Lead Poisoning in Dogs and Cats
Veterinary & Aquatic Services Department, Drs. Foster & Smith

Toxin
Lead

Source
Lead-containing paint, linoleum, tile, batteries, plumbing materials, putty, lead foil, solder, golf balls, some roof coverings, lubricants, wine bottle cork foils, rug pads, acid (soft) drinking water from lead pipes or improperly glazed ceramic water bowls, lead weights, fishing sinkers, drapery weights, newsprint, dyes, insulation, lead-containing burnt lubricant oil, and lead shot.

General Information
The most common route of exposure to lead is either a large amount ingested in a short time or a smaller amount ingested over a longer period of time. Younger animals are at a higher risk due to their mouthing objects as they play and explore and because their bodies absorb a greater amount of ingested lead. This is especially true if the young pet is calcium deficient. Inorganic lead is not absorbed through intact skin but tetraethyl lead in automotive gasoline is. Lead is also highly absorbable when heated and fumes are released such as from the exhaust of leaded gasoline.

Lead affects many body systems especially the GI tract and nervous system. Anytime a pet shows symptoms involving both the GI tract and nervous system, lead poisoning should be on the list of possible causes. Lead may cause an increase in red blood cell fragility and/or bone marrow suppression causing anemia. Lead crosses the placenta and some may pass into the mother's milk.

If a pet is diagnosed with lead poisoning, all members of the family, human and animal, should have their lead concentration levels evaluated.

Toxic Dose
Varies depending upon the source and time period of exposure.

Signs
Gastrointestinal: Vomiting, abdominal pain, lack of appetite, and occasionally diarrhea or constipation.

Neurological: Seizures, ataxia, blindness, and behavior changes including head pressing, chomping of the jaw, vocalizing, running aimlessly, and circling.

Immediate Action
Seek veterinary attention. Depending on how exposure occurred, the induction of vomiting may be indicated.

Veterinary Care
General treatment: Radiographs may be taken to determine if the source of lead is still in the GI tract. If it is, surgery or endoscopy may be indicated to remove it.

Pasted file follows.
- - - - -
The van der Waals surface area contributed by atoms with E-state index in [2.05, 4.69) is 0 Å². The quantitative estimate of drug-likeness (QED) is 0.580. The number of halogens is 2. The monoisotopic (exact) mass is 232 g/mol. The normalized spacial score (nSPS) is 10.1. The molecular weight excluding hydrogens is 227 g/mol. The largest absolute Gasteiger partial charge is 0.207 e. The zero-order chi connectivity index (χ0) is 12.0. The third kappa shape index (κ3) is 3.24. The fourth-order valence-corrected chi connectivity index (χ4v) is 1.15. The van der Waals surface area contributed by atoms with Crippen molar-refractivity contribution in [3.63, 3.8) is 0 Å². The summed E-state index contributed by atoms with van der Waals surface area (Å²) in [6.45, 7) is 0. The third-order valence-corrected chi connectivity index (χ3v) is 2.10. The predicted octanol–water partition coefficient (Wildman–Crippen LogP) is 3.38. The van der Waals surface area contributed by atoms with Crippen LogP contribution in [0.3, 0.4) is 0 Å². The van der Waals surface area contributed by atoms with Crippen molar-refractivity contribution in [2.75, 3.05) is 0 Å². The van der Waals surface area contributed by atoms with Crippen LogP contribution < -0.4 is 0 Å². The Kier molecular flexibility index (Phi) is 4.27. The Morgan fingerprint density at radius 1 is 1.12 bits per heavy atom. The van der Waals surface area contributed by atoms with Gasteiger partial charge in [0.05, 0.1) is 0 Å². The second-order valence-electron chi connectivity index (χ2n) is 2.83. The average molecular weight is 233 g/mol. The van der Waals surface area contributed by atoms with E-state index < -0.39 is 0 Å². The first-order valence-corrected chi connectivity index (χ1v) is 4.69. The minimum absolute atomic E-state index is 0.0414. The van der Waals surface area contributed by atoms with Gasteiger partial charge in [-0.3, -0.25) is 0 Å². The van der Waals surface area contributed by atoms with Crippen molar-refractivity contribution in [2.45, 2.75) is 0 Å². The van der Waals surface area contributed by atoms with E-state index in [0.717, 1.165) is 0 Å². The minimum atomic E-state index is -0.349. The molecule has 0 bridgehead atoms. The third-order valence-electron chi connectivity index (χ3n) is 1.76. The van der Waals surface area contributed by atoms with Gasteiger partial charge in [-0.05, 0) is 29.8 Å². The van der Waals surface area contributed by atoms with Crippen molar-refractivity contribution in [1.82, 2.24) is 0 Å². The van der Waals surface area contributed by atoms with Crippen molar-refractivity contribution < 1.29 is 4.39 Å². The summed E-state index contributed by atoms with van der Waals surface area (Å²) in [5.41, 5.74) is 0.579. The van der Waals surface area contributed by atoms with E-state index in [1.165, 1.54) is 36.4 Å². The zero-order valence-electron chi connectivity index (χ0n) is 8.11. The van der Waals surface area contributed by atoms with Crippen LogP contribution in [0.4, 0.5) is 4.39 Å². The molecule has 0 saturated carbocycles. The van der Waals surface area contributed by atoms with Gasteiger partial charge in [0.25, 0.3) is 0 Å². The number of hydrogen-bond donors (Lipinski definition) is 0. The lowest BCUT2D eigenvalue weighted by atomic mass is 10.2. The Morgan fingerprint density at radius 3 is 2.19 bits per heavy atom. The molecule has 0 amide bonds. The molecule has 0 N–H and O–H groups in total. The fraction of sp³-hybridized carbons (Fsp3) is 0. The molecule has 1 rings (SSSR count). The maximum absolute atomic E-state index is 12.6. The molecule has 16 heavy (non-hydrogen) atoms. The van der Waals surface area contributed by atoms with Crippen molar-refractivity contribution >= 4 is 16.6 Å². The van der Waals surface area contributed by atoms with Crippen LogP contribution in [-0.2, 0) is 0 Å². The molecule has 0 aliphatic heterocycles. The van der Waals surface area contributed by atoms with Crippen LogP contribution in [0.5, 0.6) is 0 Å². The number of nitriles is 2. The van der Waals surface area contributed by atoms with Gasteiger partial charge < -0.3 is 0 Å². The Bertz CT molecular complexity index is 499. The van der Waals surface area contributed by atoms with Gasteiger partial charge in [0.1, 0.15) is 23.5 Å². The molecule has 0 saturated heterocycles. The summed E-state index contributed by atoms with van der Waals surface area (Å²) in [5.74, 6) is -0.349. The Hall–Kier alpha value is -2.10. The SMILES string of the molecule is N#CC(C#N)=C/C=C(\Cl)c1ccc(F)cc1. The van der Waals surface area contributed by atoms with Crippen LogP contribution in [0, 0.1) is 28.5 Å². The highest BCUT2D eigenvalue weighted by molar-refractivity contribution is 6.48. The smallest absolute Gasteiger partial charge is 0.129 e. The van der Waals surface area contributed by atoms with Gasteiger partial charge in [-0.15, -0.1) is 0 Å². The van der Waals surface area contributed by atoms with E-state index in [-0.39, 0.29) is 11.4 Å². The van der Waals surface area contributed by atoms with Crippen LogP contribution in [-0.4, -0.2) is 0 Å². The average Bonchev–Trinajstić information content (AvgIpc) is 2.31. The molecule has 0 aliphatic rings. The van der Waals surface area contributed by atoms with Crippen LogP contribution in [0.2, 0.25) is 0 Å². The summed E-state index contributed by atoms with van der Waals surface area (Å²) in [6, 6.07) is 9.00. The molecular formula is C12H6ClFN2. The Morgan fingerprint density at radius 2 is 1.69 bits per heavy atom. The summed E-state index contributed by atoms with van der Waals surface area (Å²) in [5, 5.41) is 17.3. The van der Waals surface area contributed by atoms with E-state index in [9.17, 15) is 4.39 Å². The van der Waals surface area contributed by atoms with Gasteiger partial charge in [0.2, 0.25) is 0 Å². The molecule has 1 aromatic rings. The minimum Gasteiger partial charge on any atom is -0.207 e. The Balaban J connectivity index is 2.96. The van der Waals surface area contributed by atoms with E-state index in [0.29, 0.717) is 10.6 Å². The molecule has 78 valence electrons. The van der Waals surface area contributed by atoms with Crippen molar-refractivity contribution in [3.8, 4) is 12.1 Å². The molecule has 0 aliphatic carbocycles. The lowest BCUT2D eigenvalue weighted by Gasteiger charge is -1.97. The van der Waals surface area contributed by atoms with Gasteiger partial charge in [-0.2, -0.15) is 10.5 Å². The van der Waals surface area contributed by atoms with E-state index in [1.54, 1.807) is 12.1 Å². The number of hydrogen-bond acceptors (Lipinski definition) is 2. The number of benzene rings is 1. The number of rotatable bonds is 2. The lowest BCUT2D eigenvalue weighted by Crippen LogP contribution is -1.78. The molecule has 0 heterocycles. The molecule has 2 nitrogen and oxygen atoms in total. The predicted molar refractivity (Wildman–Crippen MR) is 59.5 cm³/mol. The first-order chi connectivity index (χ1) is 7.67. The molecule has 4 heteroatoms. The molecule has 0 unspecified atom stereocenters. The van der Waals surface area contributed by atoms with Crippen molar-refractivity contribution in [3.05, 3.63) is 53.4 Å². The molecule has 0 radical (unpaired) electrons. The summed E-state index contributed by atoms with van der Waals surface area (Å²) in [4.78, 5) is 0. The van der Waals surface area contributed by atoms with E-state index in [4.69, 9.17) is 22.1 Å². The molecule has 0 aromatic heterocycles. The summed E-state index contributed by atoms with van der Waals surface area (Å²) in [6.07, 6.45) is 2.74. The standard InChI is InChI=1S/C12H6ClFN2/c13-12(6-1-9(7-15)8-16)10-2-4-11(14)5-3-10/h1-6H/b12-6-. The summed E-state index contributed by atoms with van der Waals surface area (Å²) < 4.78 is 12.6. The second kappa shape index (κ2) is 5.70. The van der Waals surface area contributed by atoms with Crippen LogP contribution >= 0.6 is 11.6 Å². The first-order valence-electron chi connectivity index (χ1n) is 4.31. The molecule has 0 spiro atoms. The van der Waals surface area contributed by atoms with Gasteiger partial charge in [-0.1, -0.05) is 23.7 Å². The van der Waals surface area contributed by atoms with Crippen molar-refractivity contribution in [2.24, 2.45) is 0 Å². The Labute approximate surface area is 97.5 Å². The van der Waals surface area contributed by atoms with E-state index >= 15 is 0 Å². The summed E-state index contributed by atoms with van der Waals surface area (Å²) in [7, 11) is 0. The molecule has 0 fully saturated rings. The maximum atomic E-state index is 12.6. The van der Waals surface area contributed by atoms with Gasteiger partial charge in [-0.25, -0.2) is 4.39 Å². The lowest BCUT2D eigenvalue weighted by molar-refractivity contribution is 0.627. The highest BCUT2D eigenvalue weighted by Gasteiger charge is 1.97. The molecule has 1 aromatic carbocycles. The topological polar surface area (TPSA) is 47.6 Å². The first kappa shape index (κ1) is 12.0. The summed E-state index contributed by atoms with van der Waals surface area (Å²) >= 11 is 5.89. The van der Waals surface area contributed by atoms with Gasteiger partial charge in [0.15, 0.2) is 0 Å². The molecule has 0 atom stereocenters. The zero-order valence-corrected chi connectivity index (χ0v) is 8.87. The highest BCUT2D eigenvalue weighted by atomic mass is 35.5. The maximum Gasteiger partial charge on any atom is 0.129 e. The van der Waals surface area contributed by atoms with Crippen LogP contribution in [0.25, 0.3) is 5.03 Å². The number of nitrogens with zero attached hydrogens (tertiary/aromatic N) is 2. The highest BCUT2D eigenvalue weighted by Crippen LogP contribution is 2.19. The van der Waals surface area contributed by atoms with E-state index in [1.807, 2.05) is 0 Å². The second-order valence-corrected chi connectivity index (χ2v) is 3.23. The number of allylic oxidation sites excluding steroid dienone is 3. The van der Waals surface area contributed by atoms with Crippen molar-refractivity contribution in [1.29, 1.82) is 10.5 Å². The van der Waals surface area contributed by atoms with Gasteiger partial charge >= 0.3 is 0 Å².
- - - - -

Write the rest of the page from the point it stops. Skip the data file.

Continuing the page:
Supportive treatment: The animal is monitored and treated for cerebral edema, anemia, and seizures. Antibiotics and IV fluids are also administered.

Specific treatment: The blood lead concentration levels will be measured before starting chelation therapy. The chelation therapy will aid in removing the lead from the body. Chelation agents include succimer (DMSA), dimercaprol (BAL), calcium EDTA, and penicillamine. Thiamine (vitamin B1) may also be given. The treatment and monitoring of lead levels will continue until they are normal.

Prognosis
Good, if chelation is started early. Guarded to poor, if symptoms such as seizures or cerebral edema are present.

 
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If you think your pet has been poisoned...

Contact your veterinarian or one of the Animal Poison Hotlines (listed below) if you think your pet may have accidentally received or been given an overdose of the medication.

**ASPCA National Animal Poison Control Center

1-888-4ANI-HELP (1-888-426-4435). $65.00 per case, billed to caller's credit card.

Follow-up calls can be made for no additional charge by dialing 888-299-2973.

There is no charge when the call involves a product covered by the Animal Product Safety Service.

**Pet Poison Helpline - 24-hour service available throughout North America for pet owners and veterinary professionals who require assistance with treating a potentially poisoned pet.

1-800-213-6680 ($35.00 per incident). Staffed 24-hours a day.


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Reprinted from PetEducation.com.